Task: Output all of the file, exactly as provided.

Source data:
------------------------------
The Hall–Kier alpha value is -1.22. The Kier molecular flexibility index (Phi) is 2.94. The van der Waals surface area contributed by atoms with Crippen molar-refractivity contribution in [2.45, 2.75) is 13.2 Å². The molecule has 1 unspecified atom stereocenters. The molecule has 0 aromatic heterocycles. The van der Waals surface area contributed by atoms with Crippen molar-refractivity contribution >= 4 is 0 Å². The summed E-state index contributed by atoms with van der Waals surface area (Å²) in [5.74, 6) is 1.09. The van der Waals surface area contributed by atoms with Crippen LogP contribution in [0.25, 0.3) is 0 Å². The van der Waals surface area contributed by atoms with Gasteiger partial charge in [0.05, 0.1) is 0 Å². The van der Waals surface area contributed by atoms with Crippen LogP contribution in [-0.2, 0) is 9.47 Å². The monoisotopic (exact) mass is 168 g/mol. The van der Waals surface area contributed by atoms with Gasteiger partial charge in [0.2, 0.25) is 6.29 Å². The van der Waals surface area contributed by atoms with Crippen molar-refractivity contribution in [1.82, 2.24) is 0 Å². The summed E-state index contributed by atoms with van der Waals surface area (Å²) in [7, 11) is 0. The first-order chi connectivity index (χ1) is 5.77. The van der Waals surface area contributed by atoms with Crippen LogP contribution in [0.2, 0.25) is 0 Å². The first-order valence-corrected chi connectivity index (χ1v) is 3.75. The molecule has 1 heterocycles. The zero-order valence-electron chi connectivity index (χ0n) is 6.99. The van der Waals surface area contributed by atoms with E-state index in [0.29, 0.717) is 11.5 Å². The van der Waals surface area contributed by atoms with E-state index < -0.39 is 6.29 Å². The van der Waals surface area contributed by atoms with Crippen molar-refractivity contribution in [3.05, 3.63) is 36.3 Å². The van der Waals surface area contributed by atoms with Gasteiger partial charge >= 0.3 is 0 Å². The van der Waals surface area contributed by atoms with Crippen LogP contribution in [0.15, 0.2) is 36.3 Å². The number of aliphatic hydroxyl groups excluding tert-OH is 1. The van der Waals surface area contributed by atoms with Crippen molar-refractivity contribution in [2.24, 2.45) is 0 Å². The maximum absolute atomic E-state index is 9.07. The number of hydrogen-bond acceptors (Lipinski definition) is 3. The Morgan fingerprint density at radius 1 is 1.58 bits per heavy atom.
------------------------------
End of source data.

The Hall–Kier alpha value is -1.22. The Kier molecular flexibility index (Phi) is 2.94. The van der Waals surface area contributed by atoms with Crippen molar-refractivity contribution in [2.45, 2.75) is 13.2 Å². The molecule has 1 unspecified atom stereocenters. The molecule has 0 aromatic heterocycles. The van der Waals surface area contributed by atoms with Crippen molar-refractivity contribution >= 4 is 0 Å². The summed E-state index contributed by atoms with van der Waals surface area (Å²) in [5.74, 6) is 1.09. The van der Waals surface area contributed by atoms with Crippen LogP contribution in [0.25, 0.3) is 0 Å². The van der Waals surface area contributed by atoms with Gasteiger partial charge in [0.05, 0.1) is 0 Å². The van der Waals surface area contributed by atoms with Crippen LogP contribution in [-0.2, 0) is 9.47 Å². The monoisotopic (exact) mass is 168 g/mol. The van der Waals surface area contributed by atoms with Gasteiger partial charge in [0.2, 0.25) is 6.29 Å². The van der Waals surface area contributed by atoms with Crippen molar-refractivity contribution in [1.82, 2.24) is 0 Å². The summed E-state index contributed by atoms with van der Waals surface area (Å²) in [7, 11) is 0. The first-order chi connectivity index (χ1) is 5.77. The van der Waals surface area contributed by atoms with Crippen LogP contribution in [0.2, 0.25) is 0 Å². The first-order valence-corrected chi connectivity index (χ1v) is 3.75. The molecule has 1 heterocycles. The zero-order valence-electron chi connectivity index (χ0n) is 6.99. The van der Waals surface area contributed by atoms with E-state index in [0.29, 0.717) is 11.5 Å². The van der Waals surface area contributed by atoms with E-state index < -0.39 is 6.29 Å². The van der Waals surface area contributed by atoms with Crippen molar-refractivity contribution in [3.05, 3.63) is 36.3 Å². The van der Waals surface area contributed by atoms with Gasteiger partial charge >= 0.3 is 0 Å². The van der Waals surface area contributed by atoms with Crippen LogP contribution in [0.15, 0.2) is 36.3 Å². The number of aliphatic hydroxyl groups excluding tert-OH is 1. The van der Waals surface area contributed by atoms with Crippen molar-refractivity contribution in [2.24, 2.45) is 0 Å². The maximum absolute atomic E-state index is 9.07. The number of hydrogen-bond acceptors (Lipinski definition) is 3. The Morgan fingerprint density at radius 1 is 1.58 bits per heavy atom.